Note, each of the liaison's 120, 122, 124 and 126 appears to the tasking module 118 to be only a single virtual resource, even though the liaison's have often times aggregated several real resource services in order to effect each virtual resource. For example, if the task 202 requires 4 GB of virtual memory, but each individual memory service can only provide 1 GB of memory, the memory liaison module 124 reserves the 4 GB of memory using four different memory services; however, from the task's 202 reference point, the memory liaison module 126 has provided the entire 4 GB of memory.

In step 324, each of the reserved network services, from time to time, send a status message to the liaison manager 106. The status message indicates whether that particular network service is still available or not. In step 326, if the liaison manager 106 receives a status message from one of the network services indicating that that service is no longer available, the liaison manager 106 instructs the tasking module 118 to halt execution of the task 202.

Then, in step 328, the particular resource liaison module 120, 122, 124 or 126 affected by the network service unavailability, repeats steps 312 through 318 in order to secure another network service which can provide a replacement service, after which steps 320 through 320 are repeated.

In step 330, after completion of the task 202, the resource liaisons modules 120, 122, 124 and 126 send messages releasing the reserved network services, after which the method 300 ends.

The capacity of the network resources 102 to provide services to requesting computers can easily be increased by adding additional network resources, providing additional service capability, to the set of network resources 102. Thus by adding more resources, such as personal computers or servers, to the network, more CPU power, memory capacity and the like, become available, instantly benefiting all of the network's users. In fact, using the present invention, tasks can be executed which would have required more services than any one server computer could have individually provided. In this way the present invention functions as a sort of “super-server.”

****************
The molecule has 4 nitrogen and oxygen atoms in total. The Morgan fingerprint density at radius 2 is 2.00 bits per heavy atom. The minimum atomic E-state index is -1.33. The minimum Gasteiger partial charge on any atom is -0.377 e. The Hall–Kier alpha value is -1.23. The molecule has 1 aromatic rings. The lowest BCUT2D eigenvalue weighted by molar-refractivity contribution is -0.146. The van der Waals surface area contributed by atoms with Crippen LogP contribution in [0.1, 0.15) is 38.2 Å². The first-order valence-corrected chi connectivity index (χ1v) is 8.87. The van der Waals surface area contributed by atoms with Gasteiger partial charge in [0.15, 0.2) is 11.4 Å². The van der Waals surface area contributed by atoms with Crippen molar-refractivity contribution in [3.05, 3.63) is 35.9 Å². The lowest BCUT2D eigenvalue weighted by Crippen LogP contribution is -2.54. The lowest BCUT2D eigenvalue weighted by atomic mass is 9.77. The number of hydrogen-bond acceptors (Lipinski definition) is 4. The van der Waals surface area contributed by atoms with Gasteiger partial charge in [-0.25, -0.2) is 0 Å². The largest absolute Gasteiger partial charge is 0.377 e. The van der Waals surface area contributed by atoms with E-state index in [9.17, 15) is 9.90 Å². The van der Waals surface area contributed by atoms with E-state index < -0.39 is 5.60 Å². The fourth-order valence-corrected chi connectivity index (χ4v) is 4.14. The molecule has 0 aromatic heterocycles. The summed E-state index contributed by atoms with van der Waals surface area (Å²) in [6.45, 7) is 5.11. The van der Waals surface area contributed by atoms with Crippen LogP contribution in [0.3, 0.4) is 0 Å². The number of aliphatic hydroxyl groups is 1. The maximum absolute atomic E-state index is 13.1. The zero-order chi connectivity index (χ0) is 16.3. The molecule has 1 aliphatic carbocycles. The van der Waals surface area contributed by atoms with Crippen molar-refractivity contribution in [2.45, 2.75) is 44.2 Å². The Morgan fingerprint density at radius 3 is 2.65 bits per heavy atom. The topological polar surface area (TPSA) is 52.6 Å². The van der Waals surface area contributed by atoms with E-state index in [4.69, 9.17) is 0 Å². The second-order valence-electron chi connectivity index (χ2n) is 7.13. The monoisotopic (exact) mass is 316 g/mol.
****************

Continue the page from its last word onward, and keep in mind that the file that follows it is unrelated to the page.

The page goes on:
Also, while any single hardware device, such as a server or a personal computer, is limited by its design, the present invention's distributed approach benefits from a relatively unlimited number of network resources which can be brought to bear to effect a task. This flexibility is a substantial advantage over fixed hardware oriented systems.

While one or more embodiments of the present invention have been described, those skilled in the art will recognize that various modifications may be made. Variations upon and modifications to these embodiments are provided by the present invention, which is limited only by the following claims.

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Referenced by
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US7685266 *28 Sep 200623 Mar 2010Intel CorporationManagement of tools that process data to describe a physical layout of a circuit
CN102299842B19 May 201125 Sep 2013江苏电力信息技术有限公司Grid resource co-allocation method capable of sensing production scheduling delay
Classifications
U.S. Classification718/104, 709/226, 709/223, 709/228
International ClassificationG06F9/46, H04L29/08, G06F9/50, H04L29/06
Cooperative ClassificationH04L69/329, H04L67/10, H04L29/06, G06F9/5027
European ClassificationH04L29/06, H04L29/08N9, G06F9/50A6